Palau Educates Fishers to Save Fisheries

reef-in-Palau-with-fish-600x450The Republic of Palau, a small island nation just north of New Guinea, is throwing its support behind a new technique to protect their vital fisheries.   You see, the people of Palau depend on tourism for most of their nations GDP, and unlike many other nations in the Pacific Micronesia area their reef system wasn’t exploited to dangerous levels. In fact they have one of the most pristine reefs in the region, which makes their country a favorite spot for maritime tourism, mainly scuba diving. In recent years though, people have been noticing that the local fish populations seem to be diminishing.

How did they go about confirming this suspicion? Truth be told, they couldn’t.   Gauging the health of a fisheries takes many years of collecting samples in order to build up a cohesive idea about the health of that fishery. It is a large and usually expensive undertaking that many developing nations, like Palau simply can’t

The clever solution, as it turns out, was to teach the fishermen how to gather the data themselves.   By teaching them how to log the gender and size of the fish scientists were able to build a usable model of the reef system around Palau.   They found out that a majority of the fish being caught were juveniles and had not yet had a chance to breed, which could account for the diminishing population.   Thankfully many communities are now taking steps to protect their local resources now that they have the information they need and even firsthand experience with the effects fishing has on their livelihood.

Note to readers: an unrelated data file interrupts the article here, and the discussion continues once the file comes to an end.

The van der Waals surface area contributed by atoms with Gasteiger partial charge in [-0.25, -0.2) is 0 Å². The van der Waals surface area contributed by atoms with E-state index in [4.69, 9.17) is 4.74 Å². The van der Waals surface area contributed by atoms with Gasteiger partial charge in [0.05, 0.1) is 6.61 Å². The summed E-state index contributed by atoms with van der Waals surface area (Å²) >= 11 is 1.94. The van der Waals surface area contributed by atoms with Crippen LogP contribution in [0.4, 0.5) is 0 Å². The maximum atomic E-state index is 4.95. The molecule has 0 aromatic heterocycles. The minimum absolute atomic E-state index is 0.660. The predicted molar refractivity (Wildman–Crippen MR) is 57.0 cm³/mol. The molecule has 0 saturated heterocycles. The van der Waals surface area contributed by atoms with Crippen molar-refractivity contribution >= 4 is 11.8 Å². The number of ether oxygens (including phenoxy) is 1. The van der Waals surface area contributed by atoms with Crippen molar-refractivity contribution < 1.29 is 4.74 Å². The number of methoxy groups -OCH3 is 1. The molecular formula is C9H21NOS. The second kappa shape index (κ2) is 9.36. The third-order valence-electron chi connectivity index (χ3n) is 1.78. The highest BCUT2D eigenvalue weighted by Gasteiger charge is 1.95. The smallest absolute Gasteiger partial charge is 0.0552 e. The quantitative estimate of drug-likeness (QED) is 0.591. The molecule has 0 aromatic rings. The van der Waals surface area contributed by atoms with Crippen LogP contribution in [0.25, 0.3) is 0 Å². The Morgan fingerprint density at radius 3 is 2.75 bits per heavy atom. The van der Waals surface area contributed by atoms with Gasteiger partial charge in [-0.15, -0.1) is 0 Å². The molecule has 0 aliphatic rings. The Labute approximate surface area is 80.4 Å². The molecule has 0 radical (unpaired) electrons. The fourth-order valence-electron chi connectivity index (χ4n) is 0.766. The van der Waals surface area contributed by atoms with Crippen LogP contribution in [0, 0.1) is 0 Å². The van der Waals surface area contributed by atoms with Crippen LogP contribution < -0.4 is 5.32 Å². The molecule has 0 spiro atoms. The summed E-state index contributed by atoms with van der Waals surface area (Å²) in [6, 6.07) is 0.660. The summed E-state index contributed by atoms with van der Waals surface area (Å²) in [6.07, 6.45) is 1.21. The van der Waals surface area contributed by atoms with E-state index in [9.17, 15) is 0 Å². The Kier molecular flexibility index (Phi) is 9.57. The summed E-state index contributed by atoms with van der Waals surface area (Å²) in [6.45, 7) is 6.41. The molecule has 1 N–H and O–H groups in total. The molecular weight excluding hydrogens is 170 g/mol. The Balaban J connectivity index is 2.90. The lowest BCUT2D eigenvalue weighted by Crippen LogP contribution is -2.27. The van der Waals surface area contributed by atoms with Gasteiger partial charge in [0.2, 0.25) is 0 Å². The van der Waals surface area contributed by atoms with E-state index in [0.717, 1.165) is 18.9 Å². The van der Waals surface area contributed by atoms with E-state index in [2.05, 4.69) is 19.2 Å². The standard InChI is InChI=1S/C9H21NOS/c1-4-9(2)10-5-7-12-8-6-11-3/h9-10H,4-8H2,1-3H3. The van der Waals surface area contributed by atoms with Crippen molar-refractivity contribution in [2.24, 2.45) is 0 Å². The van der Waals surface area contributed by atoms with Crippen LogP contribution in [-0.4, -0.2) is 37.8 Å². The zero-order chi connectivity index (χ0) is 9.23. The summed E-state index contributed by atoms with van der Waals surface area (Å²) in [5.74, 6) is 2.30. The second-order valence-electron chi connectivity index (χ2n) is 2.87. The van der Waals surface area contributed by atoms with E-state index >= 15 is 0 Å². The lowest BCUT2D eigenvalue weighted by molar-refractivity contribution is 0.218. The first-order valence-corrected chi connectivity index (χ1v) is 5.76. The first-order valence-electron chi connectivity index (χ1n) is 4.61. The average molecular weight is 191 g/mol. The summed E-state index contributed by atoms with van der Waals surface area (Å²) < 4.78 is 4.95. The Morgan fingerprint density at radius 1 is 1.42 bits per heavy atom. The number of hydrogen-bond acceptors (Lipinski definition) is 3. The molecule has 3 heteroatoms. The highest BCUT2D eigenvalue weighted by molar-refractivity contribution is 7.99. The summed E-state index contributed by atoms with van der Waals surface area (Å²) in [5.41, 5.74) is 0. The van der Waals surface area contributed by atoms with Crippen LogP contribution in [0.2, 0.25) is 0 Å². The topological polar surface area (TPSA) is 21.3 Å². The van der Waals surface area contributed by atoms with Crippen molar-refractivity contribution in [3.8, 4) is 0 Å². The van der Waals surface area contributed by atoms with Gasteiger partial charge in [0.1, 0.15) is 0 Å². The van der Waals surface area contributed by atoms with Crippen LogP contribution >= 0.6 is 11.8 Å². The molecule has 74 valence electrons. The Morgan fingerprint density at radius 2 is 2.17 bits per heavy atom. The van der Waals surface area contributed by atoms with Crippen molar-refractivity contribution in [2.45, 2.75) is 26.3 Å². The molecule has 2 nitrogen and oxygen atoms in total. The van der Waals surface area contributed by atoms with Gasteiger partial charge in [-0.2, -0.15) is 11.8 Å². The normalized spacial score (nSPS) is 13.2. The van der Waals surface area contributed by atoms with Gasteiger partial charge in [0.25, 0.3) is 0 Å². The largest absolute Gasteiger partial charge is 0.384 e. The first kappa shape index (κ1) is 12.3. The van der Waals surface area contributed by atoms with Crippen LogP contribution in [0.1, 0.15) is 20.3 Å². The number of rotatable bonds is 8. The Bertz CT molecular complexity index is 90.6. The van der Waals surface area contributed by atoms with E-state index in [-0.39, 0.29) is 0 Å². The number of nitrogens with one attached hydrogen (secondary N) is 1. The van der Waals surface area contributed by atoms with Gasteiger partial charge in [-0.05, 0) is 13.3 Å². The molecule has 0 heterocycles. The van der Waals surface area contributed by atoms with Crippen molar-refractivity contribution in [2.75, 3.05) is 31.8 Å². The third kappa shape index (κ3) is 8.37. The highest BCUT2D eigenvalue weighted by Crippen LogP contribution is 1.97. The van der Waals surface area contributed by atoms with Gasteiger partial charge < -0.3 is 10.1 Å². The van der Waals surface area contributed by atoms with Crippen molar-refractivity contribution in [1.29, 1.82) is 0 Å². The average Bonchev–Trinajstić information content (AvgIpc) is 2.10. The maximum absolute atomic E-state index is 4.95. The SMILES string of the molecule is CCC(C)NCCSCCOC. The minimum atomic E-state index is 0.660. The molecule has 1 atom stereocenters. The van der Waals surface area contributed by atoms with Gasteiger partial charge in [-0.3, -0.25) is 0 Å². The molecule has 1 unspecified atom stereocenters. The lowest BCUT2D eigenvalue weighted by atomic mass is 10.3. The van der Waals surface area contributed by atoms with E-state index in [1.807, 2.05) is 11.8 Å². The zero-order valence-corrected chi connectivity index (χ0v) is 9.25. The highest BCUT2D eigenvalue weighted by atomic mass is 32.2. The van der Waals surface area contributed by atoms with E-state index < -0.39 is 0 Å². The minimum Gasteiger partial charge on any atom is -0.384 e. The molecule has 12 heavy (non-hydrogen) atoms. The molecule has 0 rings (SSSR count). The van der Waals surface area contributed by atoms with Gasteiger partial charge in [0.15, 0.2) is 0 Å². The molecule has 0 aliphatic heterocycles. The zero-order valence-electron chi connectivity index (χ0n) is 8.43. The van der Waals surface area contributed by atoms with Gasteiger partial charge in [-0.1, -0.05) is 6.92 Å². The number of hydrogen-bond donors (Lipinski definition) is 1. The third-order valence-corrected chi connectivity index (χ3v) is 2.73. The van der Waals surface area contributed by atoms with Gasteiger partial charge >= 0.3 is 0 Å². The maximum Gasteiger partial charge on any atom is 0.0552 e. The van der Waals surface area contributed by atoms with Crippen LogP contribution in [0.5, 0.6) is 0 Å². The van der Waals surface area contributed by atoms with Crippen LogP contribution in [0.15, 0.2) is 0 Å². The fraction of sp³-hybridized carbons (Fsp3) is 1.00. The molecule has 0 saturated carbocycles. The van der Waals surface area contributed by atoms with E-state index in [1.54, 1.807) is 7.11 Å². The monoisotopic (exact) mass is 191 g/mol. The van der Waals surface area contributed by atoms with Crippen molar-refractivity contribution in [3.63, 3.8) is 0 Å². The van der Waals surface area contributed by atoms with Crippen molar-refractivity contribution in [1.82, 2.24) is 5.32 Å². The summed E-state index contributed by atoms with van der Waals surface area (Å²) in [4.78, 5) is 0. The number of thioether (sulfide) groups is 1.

-Jonathan Britton

Fishermen In Palau Take on Role of Scientist to Save Their Fishery- Carl Safina of Blue Ocean Institute in Ocean Veiws on November 5, 2013


5 thoughts on “Palau Educates Fishers to Save Fisheries”

  1. This is a very cool example of a very progressive and modern management strategy. Involving the general public in collecting data, sometimes called Citizen Science, is an idea that is gaining traction. Palau has gone an extra step however by making the people using the resource have a central role in conserving the resource. Not only does this help management, but it also gives the users a more concrete connection to their resource, making them more responsible and probably more likely to follow management regulations.

  2. This was a great positive article and fishery management plan to read about. I hope that other fisheries will begin to do the same, and get the public involved in helping conserve their wildlife.

  3. Great to see that something is being done early to help find the problems in a fishery. It was also awesome to see that a simple solution was taken such as educating fisherman to collect data themselves. Shows how powerful simply educating the public can be! Great article.

    1. The bottom up approach is probably better than the top down approach to management. I think this is a pretty good example of how a fishery can be managed by the people who interact with it to survive.

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